This article from June 25 indicates a few facts about ICF and has some interesting links to articles about their less than spectacular performance in other projects. A comment by someone claiming to be a former employee predicts that the company will not be able to handle the contract. His/her comment: "So look for this contract to flail and fail."

This article is about the aftermath of Hurricane Charlie, which ICF was contracted to handle.

Monroe Chamber "deeply regrets" insult to Blanco.

"It's something we deeply regret," chamber president Sue Edmunds said Wednesday. "Our organization has worked very well with the governor. We have been pleased with her efforts on behalf of this community."

Dinner with Blanco was the last item up for bid at the fundraising auction last week. Edmunds said the bidding opened at $1,000 and dropped to $500 before the auctioneer accepted a $1 bid from bank executive Malcolm Maddox, a regional chairman for Capital One.

Others were trying to bid on the dinner when the bidding abruptly closed, according to Edmunds.

This indicates just how eager some right-wingers are to install one of their own in the Governor's Mansion.

BTW it's big national news, and another embarrassment for Louisiana.

Thursday, December 14, 2006

Suckered. Don't trust Yahoo shops without better verification.

It's near Christmas, and I wanted to give myself a present, so I ordered a coffeemaker from (aka You know what comes next.
Long story short: they are a scam --- so I called my credit card company and cancelled the sale.

But why did I buy from these guys when there is evidence all over the internet saying they are frauds, you ask? Because their site lists them as a Yahoo store, and links to Yahoo. That seemed to provide some assurance that they were honest.

But be aware --- read Yahoo's terms of service. They guarantee nothing. Not even help with conflict resolution. So the logo essentially means nothing. And there's no place on the Yahoo site to register a complaint-- so you can't even report a dishonest site advertising in their name.

I guess I should have known better, but the Yahoo logo made me think the place was legit.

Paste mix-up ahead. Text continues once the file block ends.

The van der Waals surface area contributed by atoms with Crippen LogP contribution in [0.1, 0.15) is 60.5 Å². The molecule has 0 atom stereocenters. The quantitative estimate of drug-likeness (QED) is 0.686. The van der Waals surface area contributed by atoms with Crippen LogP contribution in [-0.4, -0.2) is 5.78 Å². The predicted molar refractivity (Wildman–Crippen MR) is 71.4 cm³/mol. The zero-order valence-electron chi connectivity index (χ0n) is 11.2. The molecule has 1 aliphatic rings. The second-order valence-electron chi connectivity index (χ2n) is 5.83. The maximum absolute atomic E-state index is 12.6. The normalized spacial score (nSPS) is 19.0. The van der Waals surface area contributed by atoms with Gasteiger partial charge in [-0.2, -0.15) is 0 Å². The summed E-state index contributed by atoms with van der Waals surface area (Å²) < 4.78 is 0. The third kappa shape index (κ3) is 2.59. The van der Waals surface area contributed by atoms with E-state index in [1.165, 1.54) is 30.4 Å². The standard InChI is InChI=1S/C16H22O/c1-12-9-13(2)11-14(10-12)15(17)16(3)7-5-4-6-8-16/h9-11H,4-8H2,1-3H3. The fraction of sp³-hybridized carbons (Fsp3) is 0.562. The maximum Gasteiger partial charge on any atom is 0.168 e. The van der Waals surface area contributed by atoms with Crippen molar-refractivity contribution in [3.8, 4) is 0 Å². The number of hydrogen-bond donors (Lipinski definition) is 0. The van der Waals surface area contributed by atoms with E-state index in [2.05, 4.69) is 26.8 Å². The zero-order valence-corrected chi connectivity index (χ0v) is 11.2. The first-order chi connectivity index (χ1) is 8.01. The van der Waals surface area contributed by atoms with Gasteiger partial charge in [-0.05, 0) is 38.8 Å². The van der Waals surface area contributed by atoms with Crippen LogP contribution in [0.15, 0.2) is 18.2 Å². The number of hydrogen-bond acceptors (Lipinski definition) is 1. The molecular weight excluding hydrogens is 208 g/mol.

There was also a Bizrate logo on the site, but as I learned, that guarantees nothing as well. (Bizrate is now Shopzilla, and I'll stay away from both.)

AND on another matter, I also got suckered into using blogger.beta for this site. It offers few improvements over blogger, and makes posting through the Google toolbar or through the Firefox blog this extension more, not less, difficult.

I live and learn --- most of the time too late.

Republicans kill raise plan for teachers

Tom Tate, lobbyist for the Louisiana Association of Educators, blamed House Republicans for taking a political shot at Blanco that cost public schoolteachers a $2,100 pay raise.

“I believe that, to a person, they were after Gov. Blanco,” Tate said.

“After the session, when Republican lawmakers go back to their hometowns, I think they are going to have some answering to do,” he said.

Blanco said her proposed raise could have moved the pay of public schoolteachers to the regional average, which has been a goal for years.

Wednesday, December 13, 2006

Headline of the year.

The Daily Advertiser - - Lafayette, LA:
"Raises dead; session continues"

EDIT: Wouldn't a better headline writer have pounced on "Blanco raises dead"?

They're tryin' to wash us away. | News | Hurricane protection bill dies:
"WASHINGTON — Though Louisiana gained billions in offshore oil and gas royalty revenue at the close of Congress, it was unable to push through funding for the Morganza-to-the-Gulf hurricane protection project over the objections of a lone Oklahoma senator.

U.S. Rep. Charles “Charlie” Melancon, D-Napoleonville, and U.S. Rep. Richard Baker, R-Baton Rouge, were able to get partial funding of the 1,700-square-mile project approved in the House but couldn’t get it through the Senate.

Likewise, U.S. Sen. Mary Landrieu, D-La., introduced legislation in the Senate for full funding. U.S. Sen. David Vitter, R-La., the chief advocate of the plan, proposed a bill that would at least partly fund the project.

But in the waning hours of the Senate’s conclusion Saturday, no one was able to persuade budget hawk U.S. Sen. Tom Coburn, R-Okla., to lift his hold on any project legislation. Under Senate procedure, any senator can block legislation."
. . . . . .
"Jerome Zeringue, executive director of the Terrebonne Levee and Conservation District, called the setback “frustrating.”

Only one of two things can happen in the future, he said. “We’re either going to wash away, or Congress will authorize it and we’ll build.”"

Tom Coburn, remember that name. He's up for re-election in '08. Maybe you can jump-start his opponent's campaign with a few bucks.

Hmmmm. Two new nuclear plants. Where?

New Orleans CityBusiness -- The Business Newspaper of Metropolitan New Orleans:
"Entergy Corp. has filed two letters of intent to construct commercial nuclear reactors. (CityBusiness file photo)"

Anyone know any more about this?

Tuesday, December 12, 2006

Sean Payton: good for the Saints, good for N.O.